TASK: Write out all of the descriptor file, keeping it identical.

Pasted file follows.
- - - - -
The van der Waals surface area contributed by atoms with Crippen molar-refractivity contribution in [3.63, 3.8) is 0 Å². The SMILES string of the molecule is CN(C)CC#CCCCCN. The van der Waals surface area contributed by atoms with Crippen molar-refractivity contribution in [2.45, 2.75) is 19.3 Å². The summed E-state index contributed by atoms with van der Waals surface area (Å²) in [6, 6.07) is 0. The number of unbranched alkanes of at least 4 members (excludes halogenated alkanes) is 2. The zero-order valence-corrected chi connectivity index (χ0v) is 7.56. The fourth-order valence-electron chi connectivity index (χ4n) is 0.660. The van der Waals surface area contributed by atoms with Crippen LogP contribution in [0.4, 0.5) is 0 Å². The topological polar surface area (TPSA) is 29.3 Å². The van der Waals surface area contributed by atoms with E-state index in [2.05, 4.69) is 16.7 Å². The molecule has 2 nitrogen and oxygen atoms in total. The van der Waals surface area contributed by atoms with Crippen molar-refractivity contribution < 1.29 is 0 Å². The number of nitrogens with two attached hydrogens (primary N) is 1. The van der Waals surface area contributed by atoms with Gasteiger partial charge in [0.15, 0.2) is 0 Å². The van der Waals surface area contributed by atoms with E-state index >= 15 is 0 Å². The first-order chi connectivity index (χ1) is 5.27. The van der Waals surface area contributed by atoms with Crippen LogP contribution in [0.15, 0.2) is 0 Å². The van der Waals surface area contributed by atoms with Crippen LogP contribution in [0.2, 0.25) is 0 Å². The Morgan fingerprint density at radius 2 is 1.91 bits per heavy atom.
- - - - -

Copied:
The van der Waals surface area contributed by atoms with Crippen molar-refractivity contribution in [3.63, 3.8) is 0 Å². The SMILES string of the molecule is CN(C)CC#CCCCCN. The van der Waals surface area contributed by atoms with Crippen molar-refractivity contribution in [2.45, 2.75) is 19.3 Å². The summed E-state index contributed by atoms with van der Waals surface area (Å²) in [6, 6.07) is 0. The number of unbranched alkanes of at least 4 members (excludes halogenated alkanes) is 2. The zero-order valence-corrected chi connectivity index (χ0v) is 7.56. The fourth-order valence-electron chi connectivity index (χ4n) is 0.660. The van der Waals surface area contributed by atoms with Crippen LogP contribution in [0.4, 0.5) is 0 Å². The topological polar surface area (TPSA) is 29.3 Å². The van der Waals surface area contributed by atoms with E-state index in [2.05, 4.69) is 16.7 Å². The molecule has 2 nitrogen and oxygen atoms in total. The van der Waals surface area contributed by atoms with Crippen molar-refractivity contribution < 1.29 is 0 Å². The number of nitrogens with two attached hydrogens (primary N) is 1. The van der Waals surface area contributed by atoms with Gasteiger partial charge in [0.15, 0.2) is 0 Å². The van der Waals surface area contributed by atoms with E-state index >= 15 is 0 Å². The first-order chi connectivity index (χ1) is 5.27. The van der Waals surface area contributed by atoms with Crippen LogP contribution in [0.15, 0.2) is 0 Å². The van der Waals surface area contributed by atoms with Crippen LogP contribution in [0.2, 0.25) is 0 Å². The Morgan fingerprint density at radius 2 is 1.91 bits per heavy atom.